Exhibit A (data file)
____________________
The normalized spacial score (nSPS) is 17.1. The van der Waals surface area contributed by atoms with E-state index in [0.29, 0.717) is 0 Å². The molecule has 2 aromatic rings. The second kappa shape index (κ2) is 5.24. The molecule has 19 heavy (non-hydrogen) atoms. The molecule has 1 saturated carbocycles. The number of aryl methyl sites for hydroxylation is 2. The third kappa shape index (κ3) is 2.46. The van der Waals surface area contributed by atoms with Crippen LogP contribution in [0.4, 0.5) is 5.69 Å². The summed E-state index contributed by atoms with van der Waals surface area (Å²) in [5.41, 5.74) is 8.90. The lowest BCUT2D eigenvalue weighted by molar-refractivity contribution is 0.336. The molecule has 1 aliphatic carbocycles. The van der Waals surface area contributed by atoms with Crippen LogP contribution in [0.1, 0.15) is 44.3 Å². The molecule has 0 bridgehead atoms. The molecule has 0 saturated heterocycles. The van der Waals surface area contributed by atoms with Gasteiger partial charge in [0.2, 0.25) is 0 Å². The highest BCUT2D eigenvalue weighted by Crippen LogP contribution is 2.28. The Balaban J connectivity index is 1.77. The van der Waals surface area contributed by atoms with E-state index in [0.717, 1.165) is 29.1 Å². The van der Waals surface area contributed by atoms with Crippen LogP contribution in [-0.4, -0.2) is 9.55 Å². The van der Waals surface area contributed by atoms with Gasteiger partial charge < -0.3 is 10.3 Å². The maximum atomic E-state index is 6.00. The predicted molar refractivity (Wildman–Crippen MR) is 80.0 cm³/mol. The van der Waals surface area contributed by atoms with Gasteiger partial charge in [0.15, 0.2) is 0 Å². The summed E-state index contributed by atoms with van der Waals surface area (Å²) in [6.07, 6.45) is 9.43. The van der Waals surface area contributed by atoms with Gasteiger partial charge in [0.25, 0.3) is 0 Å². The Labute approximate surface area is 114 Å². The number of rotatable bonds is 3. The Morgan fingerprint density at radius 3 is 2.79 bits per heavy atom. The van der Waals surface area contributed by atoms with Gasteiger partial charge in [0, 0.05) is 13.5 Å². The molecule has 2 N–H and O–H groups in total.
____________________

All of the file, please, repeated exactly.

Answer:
The normalized spacial score (nSPS) is 17.1. The van der Waals surface area contributed by atoms with E-state index in [0.29, 0.717) is 0 Å². The molecule has 2 aromatic rings. The second kappa shape index (κ2) is 5.24. The molecule has 19 heavy (non-hydrogen) atoms. The molecule has 1 saturated carbocycles. The number of aryl methyl sites for hydroxylation is 2. The third kappa shape index (κ3) is 2.46. The van der Waals surface area contributed by atoms with Crippen LogP contribution in [0.4, 0.5) is 5.69 Å². The summed E-state index contributed by atoms with van der Waals surface area (Å²) in [5.41, 5.74) is 8.90. The lowest BCUT2D eigenvalue weighted by molar-refractivity contribution is 0.336. The molecule has 1 aliphatic carbocycles. The van der Waals surface area contributed by atoms with Crippen LogP contribution in [0.1, 0.15) is 44.3 Å². The molecule has 0 bridgehead atoms. The molecule has 0 saturated heterocycles. The van der Waals surface area contributed by atoms with Gasteiger partial charge in [0.2, 0.25) is 0 Å². The highest BCUT2D eigenvalue weighted by Crippen LogP contribution is 2.28. The Balaban J connectivity index is 1.77. The van der Waals surface area contributed by atoms with E-state index in [0.717, 1.165) is 29.1 Å². The van der Waals surface area contributed by atoms with Crippen LogP contribution in [-0.4, -0.2) is 9.55 Å². The van der Waals surface area contributed by atoms with Gasteiger partial charge < -0.3 is 10.3 Å². The maximum atomic E-state index is 6.00. The predicted molar refractivity (Wildman–Crippen MR) is 80.0 cm³/mol. The van der Waals surface area contributed by atoms with Gasteiger partial charge in [0.15, 0.2) is 0 Å². The summed E-state index contributed by atoms with van der Waals surface area (Å²) in [6.07, 6.45) is 9.43. The van der Waals surface area contributed by atoms with Gasteiger partial charge in [0.25, 0.3) is 0 Å². The Labute approximate surface area is 114 Å². The number of rotatable bonds is 3. The Morgan fingerprint density at radius 3 is 2.79 bits per heavy atom. The van der Waals surface area contributed by atoms with Gasteiger partial charge in [0, 0.05) is 13.5 Å². The molecule has 2 N–H and O–H groups in total.